Two days after he was defeated by Republican rival Ted Cruz in the Iowa Caucus, presidential hopeful Donald Trump launched a Twitter tirade accusing the junior senator from Texas of election fraud. The “New York values” candidate took issue with the Cruz campaign’s botched handling of a misread news report on Monday that fellow Republican Ben Carson had decided to drop out of the race at the last minute. As a result, his argument suggested, the Iowa Caucus should either hold “a new election” or nullify the “Cruz results.”
Reporters first caught wind of the Twitter tantrum early Wednesday morning when Trump tweeted, then subsequently deleted a post about the matter.
However, instead of becoming self-aware for a brief moment just long enough to refrain from feeding the trolls, Trump had only removed the tweet in order to correct a minor typo. He immediately re-posted the tweet with the corrected text.
That’s when the Donald really let the accusations flow through him.
The former Republican front-runner was apparently angry about an incident that occurred late into Monday’s voting in Iowa. According to CNN, the Cruz campaign issued a public statement telling voters that Carson didn’t intend to press on with his presidential efforts after Iowa. As a result, anyone voting for Carson or still mulling over the choice should transfer their vote to Cruz instead.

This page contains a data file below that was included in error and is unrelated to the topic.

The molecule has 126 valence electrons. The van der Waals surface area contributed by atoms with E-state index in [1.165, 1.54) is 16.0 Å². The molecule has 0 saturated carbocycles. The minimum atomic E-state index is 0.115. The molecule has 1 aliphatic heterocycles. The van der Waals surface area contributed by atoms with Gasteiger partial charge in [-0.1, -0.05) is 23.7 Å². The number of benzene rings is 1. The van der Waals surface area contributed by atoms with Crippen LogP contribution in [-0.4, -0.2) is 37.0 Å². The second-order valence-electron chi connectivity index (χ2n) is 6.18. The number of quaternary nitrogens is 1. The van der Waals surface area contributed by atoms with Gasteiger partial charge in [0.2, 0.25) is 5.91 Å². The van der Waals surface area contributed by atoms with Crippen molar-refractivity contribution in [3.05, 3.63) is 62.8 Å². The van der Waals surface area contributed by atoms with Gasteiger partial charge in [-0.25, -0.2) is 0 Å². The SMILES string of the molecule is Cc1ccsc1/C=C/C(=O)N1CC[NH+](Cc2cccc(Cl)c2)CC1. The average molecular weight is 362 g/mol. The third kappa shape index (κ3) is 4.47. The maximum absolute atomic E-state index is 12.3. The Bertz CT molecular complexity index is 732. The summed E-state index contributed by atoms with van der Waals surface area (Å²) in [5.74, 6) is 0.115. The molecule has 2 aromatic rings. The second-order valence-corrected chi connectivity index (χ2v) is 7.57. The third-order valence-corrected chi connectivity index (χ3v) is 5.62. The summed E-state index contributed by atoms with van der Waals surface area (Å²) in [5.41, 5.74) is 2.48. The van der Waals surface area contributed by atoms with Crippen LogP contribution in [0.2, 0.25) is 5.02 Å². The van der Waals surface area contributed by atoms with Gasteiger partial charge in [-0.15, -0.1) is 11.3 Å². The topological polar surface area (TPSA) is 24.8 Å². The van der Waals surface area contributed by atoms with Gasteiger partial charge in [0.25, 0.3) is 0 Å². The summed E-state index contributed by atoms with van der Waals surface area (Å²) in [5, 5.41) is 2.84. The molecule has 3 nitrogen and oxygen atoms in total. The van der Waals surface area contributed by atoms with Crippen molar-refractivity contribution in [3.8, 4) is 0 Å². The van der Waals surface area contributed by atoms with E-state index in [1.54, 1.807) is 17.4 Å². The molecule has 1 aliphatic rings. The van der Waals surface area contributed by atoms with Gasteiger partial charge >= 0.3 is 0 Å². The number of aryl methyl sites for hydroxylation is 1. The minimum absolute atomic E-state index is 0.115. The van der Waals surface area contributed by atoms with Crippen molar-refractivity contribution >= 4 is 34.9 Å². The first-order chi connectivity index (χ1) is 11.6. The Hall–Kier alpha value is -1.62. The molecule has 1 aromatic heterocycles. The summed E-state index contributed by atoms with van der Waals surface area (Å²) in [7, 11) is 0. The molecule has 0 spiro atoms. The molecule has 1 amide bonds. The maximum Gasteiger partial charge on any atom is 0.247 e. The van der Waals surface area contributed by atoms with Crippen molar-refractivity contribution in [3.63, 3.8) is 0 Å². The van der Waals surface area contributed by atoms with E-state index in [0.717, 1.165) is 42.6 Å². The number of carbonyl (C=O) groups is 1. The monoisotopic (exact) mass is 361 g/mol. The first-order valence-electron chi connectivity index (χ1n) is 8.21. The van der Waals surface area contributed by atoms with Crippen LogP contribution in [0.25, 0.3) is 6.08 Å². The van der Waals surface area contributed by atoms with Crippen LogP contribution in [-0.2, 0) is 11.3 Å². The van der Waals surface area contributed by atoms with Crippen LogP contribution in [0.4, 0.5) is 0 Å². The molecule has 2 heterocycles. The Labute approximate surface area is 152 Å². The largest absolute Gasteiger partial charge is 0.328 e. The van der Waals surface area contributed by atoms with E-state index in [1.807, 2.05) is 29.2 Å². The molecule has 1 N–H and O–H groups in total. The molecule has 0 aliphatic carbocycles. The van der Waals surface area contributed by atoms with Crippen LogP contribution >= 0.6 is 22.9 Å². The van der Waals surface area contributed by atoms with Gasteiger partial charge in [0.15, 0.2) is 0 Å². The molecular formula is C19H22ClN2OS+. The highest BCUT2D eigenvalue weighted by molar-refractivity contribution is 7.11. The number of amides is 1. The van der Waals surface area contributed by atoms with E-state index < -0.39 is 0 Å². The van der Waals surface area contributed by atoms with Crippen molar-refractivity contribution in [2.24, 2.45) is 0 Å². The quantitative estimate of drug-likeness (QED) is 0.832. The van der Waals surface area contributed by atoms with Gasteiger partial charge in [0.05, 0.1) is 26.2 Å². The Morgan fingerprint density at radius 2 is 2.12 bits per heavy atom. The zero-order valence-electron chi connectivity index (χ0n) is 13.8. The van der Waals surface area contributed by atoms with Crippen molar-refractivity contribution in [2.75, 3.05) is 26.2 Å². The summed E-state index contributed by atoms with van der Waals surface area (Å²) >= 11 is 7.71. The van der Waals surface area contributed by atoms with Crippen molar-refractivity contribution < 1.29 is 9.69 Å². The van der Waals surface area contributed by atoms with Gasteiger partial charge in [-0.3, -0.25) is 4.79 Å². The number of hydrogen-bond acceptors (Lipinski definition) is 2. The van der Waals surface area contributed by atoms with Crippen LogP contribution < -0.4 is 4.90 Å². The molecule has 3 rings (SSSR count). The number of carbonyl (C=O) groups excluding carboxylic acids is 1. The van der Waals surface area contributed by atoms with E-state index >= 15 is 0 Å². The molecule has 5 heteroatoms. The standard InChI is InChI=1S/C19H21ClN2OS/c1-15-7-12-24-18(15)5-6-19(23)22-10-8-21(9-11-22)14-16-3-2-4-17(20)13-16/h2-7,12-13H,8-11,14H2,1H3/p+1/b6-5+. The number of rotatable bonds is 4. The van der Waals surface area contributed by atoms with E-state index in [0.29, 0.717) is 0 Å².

Cruz apologized to Carson the next day, saying that his staffers based their information on a CNN report regarding the retired neurosurgeon’s apparent decision to drop out. Both CNN and Carson rebuked Cruz’s claims, with the network noting that their report suggested no such thing about Carson. Despite the fuss, however, the lateness of the statement meant that it was nearly impossible to determine whether it had a quantifiable effect on the outcome of the Iowa Caucus. Carson therefore accepted Cruz’s apology.
Yet Trump still wasn’t satisfied, either with the lack of action following Cruz’s supposed deception against Carson or his “voting violation” fliers that stirred up equal amounts of disdain among the other Republican candidates.
Not to mention some tacked-on bouts of alleged name-calling.
Considering that the states’ presidential primaries are part of the major political parties’ nomination process (and have nothing to do directly with the November elections), the suddenly-careful-speller Trump may want reconsider his choice of words when making demands about the Iowa Caucus. Besides, the New Hampshire, South Carolina and Nevada primaries are yet to come, and “Super Tuesday” in March will host caucuses for several states on the same day. Iowa is important, sure, but it isn’t the only state Trump should concern himself with at the moment.